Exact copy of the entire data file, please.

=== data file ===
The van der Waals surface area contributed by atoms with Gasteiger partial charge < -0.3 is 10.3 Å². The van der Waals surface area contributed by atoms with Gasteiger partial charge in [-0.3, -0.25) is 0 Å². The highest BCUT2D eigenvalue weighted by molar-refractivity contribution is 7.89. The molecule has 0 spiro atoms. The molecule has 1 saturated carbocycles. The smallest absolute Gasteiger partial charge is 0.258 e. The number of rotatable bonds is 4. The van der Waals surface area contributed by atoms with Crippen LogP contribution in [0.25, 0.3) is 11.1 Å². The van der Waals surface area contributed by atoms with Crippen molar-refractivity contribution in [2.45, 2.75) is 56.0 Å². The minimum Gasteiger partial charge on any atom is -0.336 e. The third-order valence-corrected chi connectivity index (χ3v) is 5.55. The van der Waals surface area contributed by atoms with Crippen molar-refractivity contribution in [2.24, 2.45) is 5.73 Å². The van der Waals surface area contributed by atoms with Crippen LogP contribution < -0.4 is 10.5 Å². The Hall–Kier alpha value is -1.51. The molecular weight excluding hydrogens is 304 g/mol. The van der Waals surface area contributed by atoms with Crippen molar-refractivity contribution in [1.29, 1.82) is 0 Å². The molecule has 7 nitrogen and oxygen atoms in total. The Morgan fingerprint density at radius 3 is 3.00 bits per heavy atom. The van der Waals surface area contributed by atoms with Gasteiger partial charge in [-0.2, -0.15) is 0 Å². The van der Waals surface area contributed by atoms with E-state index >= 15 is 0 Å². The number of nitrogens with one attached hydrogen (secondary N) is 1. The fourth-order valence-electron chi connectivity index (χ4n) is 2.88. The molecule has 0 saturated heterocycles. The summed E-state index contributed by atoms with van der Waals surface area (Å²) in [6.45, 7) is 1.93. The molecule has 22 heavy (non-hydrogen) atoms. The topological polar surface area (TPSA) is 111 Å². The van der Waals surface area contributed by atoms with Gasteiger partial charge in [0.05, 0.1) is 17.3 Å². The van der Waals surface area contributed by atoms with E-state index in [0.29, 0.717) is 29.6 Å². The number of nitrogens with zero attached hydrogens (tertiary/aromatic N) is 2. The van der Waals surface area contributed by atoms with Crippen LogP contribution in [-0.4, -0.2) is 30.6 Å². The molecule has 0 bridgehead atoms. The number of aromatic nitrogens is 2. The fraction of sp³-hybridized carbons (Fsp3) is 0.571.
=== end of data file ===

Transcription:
The van der Waals surface area contributed by atoms with Gasteiger partial charge < -0.3 is 10.3 Å². The van der Waals surface area contributed by atoms with Gasteiger partial charge in [-0.3, -0.25) is 0 Å². The highest BCUT2D eigenvalue weighted by molar-refractivity contribution is 7.89. The molecule has 0 spiro atoms. The molecule has 1 saturated carbocycles. The smallest absolute Gasteiger partial charge is 0.258 e. The number of rotatable bonds is 4. The van der Waals surface area contributed by atoms with Crippen LogP contribution in [0.25, 0.3) is 11.1 Å². The van der Waals surface area contributed by atoms with Crippen molar-refractivity contribution in [2.45, 2.75) is 56.0 Å². The minimum Gasteiger partial charge on any atom is -0.336 e. The third-order valence-corrected chi connectivity index (χ3v) is 5.55. The van der Waals surface area contributed by atoms with Crippen molar-refractivity contribution in [2.24, 2.45) is 5.73 Å². The van der Waals surface area contributed by atoms with Crippen LogP contribution < -0.4 is 10.5 Å². The Hall–Kier alpha value is -1.51. The molecular weight excluding hydrogens is 304 g/mol. The van der Waals surface area contributed by atoms with Crippen molar-refractivity contribution in [1.29, 1.82) is 0 Å². The molecule has 7 nitrogen and oxygen atoms in total. The Morgan fingerprint density at radius 3 is 3.00 bits per heavy atom. The van der Waals surface area contributed by atoms with Gasteiger partial charge in [-0.2, -0.15) is 0 Å². The van der Waals surface area contributed by atoms with E-state index >= 15 is 0 Å². The number of nitrogens with one attached hydrogen (secondary N) is 1. The fourth-order valence-electron chi connectivity index (χ4n) is 2.88. The molecule has 0 saturated heterocycles. The summed E-state index contributed by atoms with van der Waals surface area (Å²) in [6.45, 7) is 1.93. The molecule has 22 heavy (non-hydrogen) atoms. The topological polar surface area (TPSA) is 111 Å². The van der Waals surface area contributed by atoms with Gasteiger partial charge in [0.05, 0.1) is 17.3 Å². The van der Waals surface area contributed by atoms with E-state index in [0.29, 0.717) is 29.6 Å². The number of nitrogens with zero attached hydrogens (tertiary/aromatic N) is 2. The van der Waals surface area contributed by atoms with Crippen LogP contribution in [-0.4, -0.2) is 30.6 Å². The molecule has 0 bridgehead atoms. The number of aromatic nitrogens is 2. The fraction of sp³-hybridized carbons (Fsp3) is 0.571.